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You could use the legal cover but then you will be using a legal service which won't have any control over and they will start engaging in correspondence. It will start becoming delayed and eventually the legal service will be reluctant proceedings – but of course they will. They will still have to get a survey and they will commission it and you will probably find that the cost of that won't be included in the legal cover.

Frankly I think that you could manage this yourself. I don't think it's very difficult if you get the survey that supports what you say – then I don't see that there would be any difficulty in winning.

It's up to you.

You don't need to post any more photographs up here. It's up to you and your surveyor to make sure that you agree that there has been a trespass got the evidence. The survey will produce a report with accompanying photographs in a way which is easy to understand the judge. Need to be the surveyor can give evidence – although that probably wouldn't be necessary. However all of that would incur costs which wouldn't be covered anyway by your legal service – but on the basis that you win, you will get all of those back.

Once again I would suggest that you keep your neighbour informed of every step and the likely cost of anything so that he can't later on challenge costs that you have incurred without his knowledge. You should also invite him to carry out his own survey

I think that once you decide to take action then you should do it quickly in a brisk and businesslike manner without wasting any further time in order to reduce the amount of time there is for recrimination and provocation.

Once you have started the action you should probably let the authorities that have so far been involved in the harassment, know about this so that they understand what is happening and they can update their files.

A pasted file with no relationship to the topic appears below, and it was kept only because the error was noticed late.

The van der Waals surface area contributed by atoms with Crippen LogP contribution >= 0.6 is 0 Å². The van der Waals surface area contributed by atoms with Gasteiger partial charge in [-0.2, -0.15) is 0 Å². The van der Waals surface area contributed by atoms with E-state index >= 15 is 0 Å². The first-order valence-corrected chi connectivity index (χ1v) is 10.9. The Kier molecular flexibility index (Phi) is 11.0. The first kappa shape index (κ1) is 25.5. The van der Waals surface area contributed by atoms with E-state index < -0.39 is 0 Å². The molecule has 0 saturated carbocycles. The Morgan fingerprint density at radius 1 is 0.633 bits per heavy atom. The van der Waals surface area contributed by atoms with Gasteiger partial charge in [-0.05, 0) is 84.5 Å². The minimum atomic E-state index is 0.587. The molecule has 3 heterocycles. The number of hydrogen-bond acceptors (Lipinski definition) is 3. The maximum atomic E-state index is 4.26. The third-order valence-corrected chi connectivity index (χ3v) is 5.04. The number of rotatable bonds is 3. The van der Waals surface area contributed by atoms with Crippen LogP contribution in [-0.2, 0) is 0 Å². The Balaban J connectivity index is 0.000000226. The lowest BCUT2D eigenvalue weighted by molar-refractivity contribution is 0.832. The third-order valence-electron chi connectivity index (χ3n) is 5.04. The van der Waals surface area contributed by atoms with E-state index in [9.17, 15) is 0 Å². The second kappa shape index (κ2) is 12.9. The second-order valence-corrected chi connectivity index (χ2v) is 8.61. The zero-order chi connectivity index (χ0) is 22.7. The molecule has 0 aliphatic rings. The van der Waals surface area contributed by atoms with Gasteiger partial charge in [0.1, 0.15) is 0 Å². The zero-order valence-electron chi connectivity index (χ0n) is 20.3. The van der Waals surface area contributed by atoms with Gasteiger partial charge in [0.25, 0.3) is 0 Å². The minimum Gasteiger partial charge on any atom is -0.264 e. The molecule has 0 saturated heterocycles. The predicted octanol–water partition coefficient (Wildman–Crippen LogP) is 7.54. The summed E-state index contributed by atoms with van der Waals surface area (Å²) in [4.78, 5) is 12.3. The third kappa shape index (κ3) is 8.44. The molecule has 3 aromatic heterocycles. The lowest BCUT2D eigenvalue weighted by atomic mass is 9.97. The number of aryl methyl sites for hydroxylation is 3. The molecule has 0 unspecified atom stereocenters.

I can't remember if I told you to contact them all and send them SARs – but you should do.



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In this case I am happy to go with your advise and do it myself


I actually forgot to mention, when the fence was moved the idiot also has an electrical wire in a casing hanging over my side too. This is similar to hanging the light PIR and parasol over my side of the fence.


Ok I wont post any more photos, did the ones I sent to admin address make sense though, to yourself?

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I didn't completely understand it – but that is not important. The important thing is that you get a surveyor to agree with you. If there is a hanging electrical wire over your space then make sure that the surveyor comments on that as well.

Get photographs of everything which are clear. Also ask the surveyor to make photographs and to reference them in the report.

I don't think we can do anything more until you have the report

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I think it would be best if you sent your neighbour letter. Although it will exacerbate the bad relations between you, I think your interest will be best served if your neighbour is made aware that there is a possible legal action and that he has an opportunity to avoid it. Also I think it would be in your interests to alert your neighbour that he may be subject to your surveyor's fees if he fails to cooperate.

On that basis, I drafted the letter below. If you are happy to send it in to get over and correct anything you think is wrong. Let us know if you think there is anything missing.